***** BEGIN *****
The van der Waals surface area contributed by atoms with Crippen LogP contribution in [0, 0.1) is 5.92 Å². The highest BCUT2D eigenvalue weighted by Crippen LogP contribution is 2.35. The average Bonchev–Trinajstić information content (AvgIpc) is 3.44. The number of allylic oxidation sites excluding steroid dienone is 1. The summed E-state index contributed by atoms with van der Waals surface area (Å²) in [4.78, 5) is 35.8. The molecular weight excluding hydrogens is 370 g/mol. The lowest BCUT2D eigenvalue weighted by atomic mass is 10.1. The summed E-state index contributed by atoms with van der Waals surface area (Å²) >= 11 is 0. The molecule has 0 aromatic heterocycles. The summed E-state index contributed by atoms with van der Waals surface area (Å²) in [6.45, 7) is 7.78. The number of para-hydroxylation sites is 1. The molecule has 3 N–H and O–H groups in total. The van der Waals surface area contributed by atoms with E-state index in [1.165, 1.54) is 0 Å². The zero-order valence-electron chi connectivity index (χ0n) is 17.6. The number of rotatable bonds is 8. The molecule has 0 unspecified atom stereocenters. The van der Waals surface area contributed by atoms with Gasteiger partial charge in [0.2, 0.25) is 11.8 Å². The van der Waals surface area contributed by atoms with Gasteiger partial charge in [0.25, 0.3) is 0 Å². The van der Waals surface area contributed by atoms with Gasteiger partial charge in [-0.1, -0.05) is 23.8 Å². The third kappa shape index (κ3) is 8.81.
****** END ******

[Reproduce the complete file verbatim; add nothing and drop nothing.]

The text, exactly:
The van der Waals surface area contributed by atoms with Crippen LogP contribution in [0, 0.1) is 5.92 Å². The highest BCUT2D eigenvalue weighted by Crippen LogP contribution is 2.35. The average Bonchev–Trinajstić information content (AvgIpc) is 3.44. The number of allylic oxidation sites excluding steroid dienone is 1. The summed E-state index contributed by atoms with van der Waals surface area (Å²) in [4.78, 5) is 35.8. The molecular weight excluding hydrogens is 370 g/mol. The lowest BCUT2D eigenvalue weighted by atomic mass is 10.1. The summed E-state index contributed by atoms with van der Waals surface area (Å²) >= 11 is 0. The molecule has 0 aromatic heterocycles. The summed E-state index contributed by atoms with van der Waals surface area (Å²) in [6.45, 7) is 7.78. The number of para-hydroxylation sites is 1. The molecule has 3 N–H and O–H groups in total. The van der Waals surface area contributed by atoms with E-state index in [1.165, 1.54) is 0 Å². The zero-order valence-electron chi connectivity index (χ0n) is 17.6. The number of rotatable bonds is 8. The molecule has 0 unspecified atom stereocenters. The van der Waals surface area contributed by atoms with Gasteiger partial charge in [0.2, 0.25) is 11.8 Å². The van der Waals surface area contributed by atoms with Gasteiger partial charge in [0.25, 0.3) is 0 Å². The van der Waals surface area contributed by atoms with Gasteiger partial charge in [-0.1, -0.05) is 23.8 Å². The third kappa shape index (κ3) is 8.81.